In the early 1990s, on a trip to Japan, the then Minister for Telecommunications, Sukh Ram, saw his Japanese chauffeur carrying a mobile phone in his pocket. On his return when he told a public audience that one day they will all have a mobile phone in their pockets, his opinion was met with skepticism as mobile phones sounded like a far-fetched idea for an Indian consumer base that was largely agrarian with no means to afford to pay for the service at ₹16 a minute, in addition to buying expensive mobile handsets. Twenty seven years later, when India celebrates its 75th Independence Day, the mobile telephony revolution has had a profound impact on the emergence of the country as a global digital powerhouse.
How it began
It all started on July 31, 1995, with the first-ever mobile phone call between erstwhile Sukh Ram, and the then Chief Minister of West Bengal, Jyoti Basu. Even though there was a lot of excitement at the launch of mobile telephony, the skeptics were initially proven right. The service was so expensive that only the rich could afford it. As a result, the operators who had bid huge sums of money to acquire mobile telephony licences started defaulting on payments. The dream of providing mobile telephones to every citizen had almost crashlanded, had it not been for the reforms announced by the Centre in 1999 under the New Telecom Policy, where telecom operators were allowed to pay an annual licence fee instead of upfront payments.
This set the foundation for the proliferation of mobile telephones in the country. With easier regulatory conditions, as many as 10 private companies entered the market, taking the services beyond the four metros. But by 2003, the operators put together had managed to reach only 10 million users, as tariffs for voice calls were still high at ₹2 a minute. Then came the controversial launch of CDMA-based mobile services by Reliance Infocomm. Even though Reliance’s entry started a brutal legal war in the industry, the Monsoon Hungama tariff plan launched by Reliance brought down tariffs for voice calls down to just 40 paise a minute. This forced incumbent players, including Airtel, to drop tariffs.
Between 2003 and 2008, nearly 300 million new users were added. A number of foreign players, including Singapore Telecom, Hutchinson and AT&T, came in as joint venture partners to existing players. Seeing the massive demand for telecom services, as many as 40 companies lined up to take new cellular licences. Eight new operators were given licences in 2008, which made the market hyper-competitive. Big global players, including NTT DoCoMo, Telenor and MTS, invested in the burgeoning market. Consumers became the king as voice call tariffs came down to 1 paise a second with as many as 8-10 players to choose from in each circle. But then the sector was hit by a double whammy.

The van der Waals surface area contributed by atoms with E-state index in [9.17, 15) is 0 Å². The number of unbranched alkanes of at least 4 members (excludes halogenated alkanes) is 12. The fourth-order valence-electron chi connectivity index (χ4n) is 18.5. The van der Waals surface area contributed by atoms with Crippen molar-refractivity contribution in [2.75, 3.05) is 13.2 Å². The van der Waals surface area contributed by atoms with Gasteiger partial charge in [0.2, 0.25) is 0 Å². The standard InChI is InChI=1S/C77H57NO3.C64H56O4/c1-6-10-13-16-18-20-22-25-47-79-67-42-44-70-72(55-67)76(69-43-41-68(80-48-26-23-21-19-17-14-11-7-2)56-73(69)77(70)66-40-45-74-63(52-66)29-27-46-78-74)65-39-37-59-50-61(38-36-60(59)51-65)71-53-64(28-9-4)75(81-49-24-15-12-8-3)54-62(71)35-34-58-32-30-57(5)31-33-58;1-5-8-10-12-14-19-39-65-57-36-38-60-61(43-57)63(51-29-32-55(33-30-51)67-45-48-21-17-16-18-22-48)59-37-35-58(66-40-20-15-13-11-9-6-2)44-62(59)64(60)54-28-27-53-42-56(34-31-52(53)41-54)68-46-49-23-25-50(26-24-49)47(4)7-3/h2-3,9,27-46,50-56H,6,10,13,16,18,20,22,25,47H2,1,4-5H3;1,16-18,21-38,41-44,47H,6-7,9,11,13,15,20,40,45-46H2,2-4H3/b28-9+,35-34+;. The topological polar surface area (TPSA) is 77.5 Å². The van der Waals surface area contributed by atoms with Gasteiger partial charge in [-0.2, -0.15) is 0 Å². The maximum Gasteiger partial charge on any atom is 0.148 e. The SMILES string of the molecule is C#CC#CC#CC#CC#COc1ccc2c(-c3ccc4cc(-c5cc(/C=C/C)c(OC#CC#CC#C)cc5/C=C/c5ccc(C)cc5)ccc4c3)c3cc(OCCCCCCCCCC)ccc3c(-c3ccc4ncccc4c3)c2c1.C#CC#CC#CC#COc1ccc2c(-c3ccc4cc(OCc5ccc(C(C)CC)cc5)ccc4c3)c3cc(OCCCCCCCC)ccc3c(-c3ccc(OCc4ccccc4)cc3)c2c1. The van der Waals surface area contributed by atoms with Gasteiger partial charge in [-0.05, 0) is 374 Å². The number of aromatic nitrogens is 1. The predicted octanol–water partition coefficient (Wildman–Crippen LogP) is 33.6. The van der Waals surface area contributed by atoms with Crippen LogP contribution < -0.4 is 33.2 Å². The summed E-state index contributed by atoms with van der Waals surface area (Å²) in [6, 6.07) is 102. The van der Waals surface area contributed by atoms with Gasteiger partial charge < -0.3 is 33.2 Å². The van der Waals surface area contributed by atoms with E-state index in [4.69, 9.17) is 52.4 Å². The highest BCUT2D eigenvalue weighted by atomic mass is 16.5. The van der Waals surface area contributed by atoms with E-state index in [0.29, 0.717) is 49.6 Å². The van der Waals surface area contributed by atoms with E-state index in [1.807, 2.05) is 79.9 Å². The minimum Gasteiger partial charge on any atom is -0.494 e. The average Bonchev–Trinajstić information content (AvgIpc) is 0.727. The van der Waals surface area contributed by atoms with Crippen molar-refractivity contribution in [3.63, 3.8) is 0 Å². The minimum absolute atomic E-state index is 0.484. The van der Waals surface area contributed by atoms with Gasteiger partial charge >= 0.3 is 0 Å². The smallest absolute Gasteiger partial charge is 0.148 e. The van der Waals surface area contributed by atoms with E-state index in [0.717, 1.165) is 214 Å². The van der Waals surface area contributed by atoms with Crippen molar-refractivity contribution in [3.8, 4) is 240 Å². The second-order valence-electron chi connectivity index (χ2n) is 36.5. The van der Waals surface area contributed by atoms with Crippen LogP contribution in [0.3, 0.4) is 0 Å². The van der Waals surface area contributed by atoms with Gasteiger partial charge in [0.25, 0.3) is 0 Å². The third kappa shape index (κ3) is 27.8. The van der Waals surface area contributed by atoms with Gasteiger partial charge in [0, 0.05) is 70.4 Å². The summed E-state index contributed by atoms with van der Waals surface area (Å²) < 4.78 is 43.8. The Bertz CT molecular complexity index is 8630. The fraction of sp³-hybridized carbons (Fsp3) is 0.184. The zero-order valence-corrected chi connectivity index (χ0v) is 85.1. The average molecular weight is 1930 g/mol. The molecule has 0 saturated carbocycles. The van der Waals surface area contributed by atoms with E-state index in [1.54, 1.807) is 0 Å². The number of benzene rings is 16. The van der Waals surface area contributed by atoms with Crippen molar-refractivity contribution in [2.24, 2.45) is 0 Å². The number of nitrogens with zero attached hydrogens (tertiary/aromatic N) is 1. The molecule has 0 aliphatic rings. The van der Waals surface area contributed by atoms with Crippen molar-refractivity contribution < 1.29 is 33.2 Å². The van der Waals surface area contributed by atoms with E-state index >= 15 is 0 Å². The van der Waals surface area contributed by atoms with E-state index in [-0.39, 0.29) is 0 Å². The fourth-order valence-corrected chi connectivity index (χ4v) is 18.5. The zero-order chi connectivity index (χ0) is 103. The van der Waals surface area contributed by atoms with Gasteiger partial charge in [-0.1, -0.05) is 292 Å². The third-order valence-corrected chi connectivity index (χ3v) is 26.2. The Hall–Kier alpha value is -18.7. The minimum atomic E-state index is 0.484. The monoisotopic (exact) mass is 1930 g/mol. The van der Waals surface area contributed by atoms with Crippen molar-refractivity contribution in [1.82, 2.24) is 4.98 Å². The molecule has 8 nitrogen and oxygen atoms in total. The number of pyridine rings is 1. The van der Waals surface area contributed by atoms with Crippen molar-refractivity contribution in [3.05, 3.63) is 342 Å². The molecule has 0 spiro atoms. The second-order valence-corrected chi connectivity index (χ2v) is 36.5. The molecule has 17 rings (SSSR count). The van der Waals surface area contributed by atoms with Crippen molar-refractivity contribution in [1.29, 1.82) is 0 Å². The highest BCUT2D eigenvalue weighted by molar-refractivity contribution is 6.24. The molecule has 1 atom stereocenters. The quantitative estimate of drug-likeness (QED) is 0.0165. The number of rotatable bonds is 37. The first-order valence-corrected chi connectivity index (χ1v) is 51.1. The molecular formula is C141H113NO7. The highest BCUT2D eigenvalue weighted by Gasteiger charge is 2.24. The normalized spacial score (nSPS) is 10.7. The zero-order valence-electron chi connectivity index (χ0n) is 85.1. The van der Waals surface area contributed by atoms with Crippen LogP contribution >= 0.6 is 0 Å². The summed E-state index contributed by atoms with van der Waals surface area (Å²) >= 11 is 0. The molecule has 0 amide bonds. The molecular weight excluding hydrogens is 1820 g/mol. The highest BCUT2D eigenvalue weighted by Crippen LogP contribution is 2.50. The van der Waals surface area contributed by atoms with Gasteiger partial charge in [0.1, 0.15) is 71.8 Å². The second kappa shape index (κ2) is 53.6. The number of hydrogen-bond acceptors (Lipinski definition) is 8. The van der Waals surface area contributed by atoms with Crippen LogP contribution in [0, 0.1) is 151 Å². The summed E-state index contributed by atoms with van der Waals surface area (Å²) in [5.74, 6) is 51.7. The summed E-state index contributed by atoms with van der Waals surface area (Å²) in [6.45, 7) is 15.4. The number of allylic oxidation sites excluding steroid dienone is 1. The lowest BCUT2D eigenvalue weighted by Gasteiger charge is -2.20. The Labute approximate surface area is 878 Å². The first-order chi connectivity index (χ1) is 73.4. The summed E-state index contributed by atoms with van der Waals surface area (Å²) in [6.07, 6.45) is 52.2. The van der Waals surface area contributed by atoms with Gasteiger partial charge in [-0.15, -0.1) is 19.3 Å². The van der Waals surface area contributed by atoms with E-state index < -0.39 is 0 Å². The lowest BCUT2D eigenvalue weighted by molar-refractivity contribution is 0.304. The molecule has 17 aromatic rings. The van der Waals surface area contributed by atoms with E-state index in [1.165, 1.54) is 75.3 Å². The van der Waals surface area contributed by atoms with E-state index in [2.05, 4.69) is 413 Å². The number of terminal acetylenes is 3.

On the one hand, hyper-competition messed up the industry financials as operators started undercutting each other on pricing; on the other hand, the allocation of new licences in 2008 was found to be a fraud, now known as the 2G scam. The Supreme Court cancelled all the new licences which brought the industry to a stand still. Lakhs of people lost jobs and billions of dollars invested in setting up new telecom networks were written off. With the remaining operators fighting to stay afloat, there were hardly any new investments made on the network roll-outs, because of which consumers were faced with patchy networks with frequent call drops. At the same time, operators in other countries had already moved beyond voice calls to data service using 4G technology.
However, a massive impetus came in 2016 when Reliance Jio launched its 4G services through a mega pan-India network offering free voice calls and cheap broadband services on mobile phones. Not wanting to be left behind, incumbent operators dug into their reserves and invested in buying 4G spectrum. The affordability factor ensured that 4G services were taken up not only in urban centres but also in rural areas. Data consumption has skyrocketed from 1.25 GB per user per month in 2016 to 15 GB now. Telecom networks have become the centre of our digital future. The global crisis due to the Covid virus has only reemphasized the importance of the Internet and communication networks. Millions have been able to buy essential commodities, do financial transactions, and work from home only because of online platforms.
The recent 5G spectrum auction marks another turning point for India’s telecom market. In addition to improving mobile broadband, 5G technology will enable the delivery of critical services such as telesurgery and the Internet of Things over a mobile network with unprecedented efficiency, in addition to opening the floodgates for innovative applications that require a massive amount of high-speed bandwidth. There is no doubt that the fifth-generation wireless technology will bring massive improvements in consumer broadband services and industrial applications, with the potential to drastically alter societies through its impact on economic and social structures.